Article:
- Fertility awareness method
This method of birth control is my personal favorite and highest recommendation. It’s used by tracking your personal ovulation date and provides a cushion of protected sex around that date, taking into account the maximum possible life span of an ovum and sperm. This method has been found to have a stunning 99.4% effectiveness rate, just about matching that of the birth control pill. The fertility awareness method is traditionally done by tracking waking body temperature and cervical fluid texture, making it an easily affordable option. Since the method is individualized and not based on prediction (as in the old “rhythm method”), it will work for you whether or not you have regular cycles.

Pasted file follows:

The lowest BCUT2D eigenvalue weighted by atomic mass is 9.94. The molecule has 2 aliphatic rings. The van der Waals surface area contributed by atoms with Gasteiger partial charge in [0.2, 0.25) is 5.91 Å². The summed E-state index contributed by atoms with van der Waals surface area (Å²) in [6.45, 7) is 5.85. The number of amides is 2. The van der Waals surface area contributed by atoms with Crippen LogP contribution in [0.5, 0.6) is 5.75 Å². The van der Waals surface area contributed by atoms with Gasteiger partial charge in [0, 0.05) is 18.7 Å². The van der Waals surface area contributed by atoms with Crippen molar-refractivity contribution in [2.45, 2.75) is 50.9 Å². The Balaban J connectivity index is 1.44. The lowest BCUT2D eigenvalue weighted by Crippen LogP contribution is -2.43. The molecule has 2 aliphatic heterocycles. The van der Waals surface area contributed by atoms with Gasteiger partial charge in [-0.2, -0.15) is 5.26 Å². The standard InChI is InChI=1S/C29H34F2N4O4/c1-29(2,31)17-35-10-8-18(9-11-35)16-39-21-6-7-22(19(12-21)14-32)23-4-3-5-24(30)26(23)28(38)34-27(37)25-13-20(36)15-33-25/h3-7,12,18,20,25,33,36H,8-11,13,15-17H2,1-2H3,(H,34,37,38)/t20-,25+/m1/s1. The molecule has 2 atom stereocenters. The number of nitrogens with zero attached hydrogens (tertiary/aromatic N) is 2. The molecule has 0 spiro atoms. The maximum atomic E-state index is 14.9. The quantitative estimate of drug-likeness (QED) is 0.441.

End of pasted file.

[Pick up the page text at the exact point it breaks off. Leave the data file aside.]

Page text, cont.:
You may have heard of methods using beads to show which days you will fertile and infertile. While this is a possible form of birth control, it is not as effective as fertility awareness, having an effectiveness of just over 95%. This is because it is based on averages rather than your individual cycle. There are also more tech-savvy options coming out that can make the whole process significantly easier. Kindara is an app that simply helps make tracking simpler when using FAM. Natural Cycles, on the other hand, is an app that has been certified in Europe as a medical device for the purpose of contraception. It works by using an algorithm with your daily temperature, and one study found the app to be 99.95% accurate in determining fertile days. It’s important to know the research and science behind any given device or app before assuming that it is effective just because it’s on the market.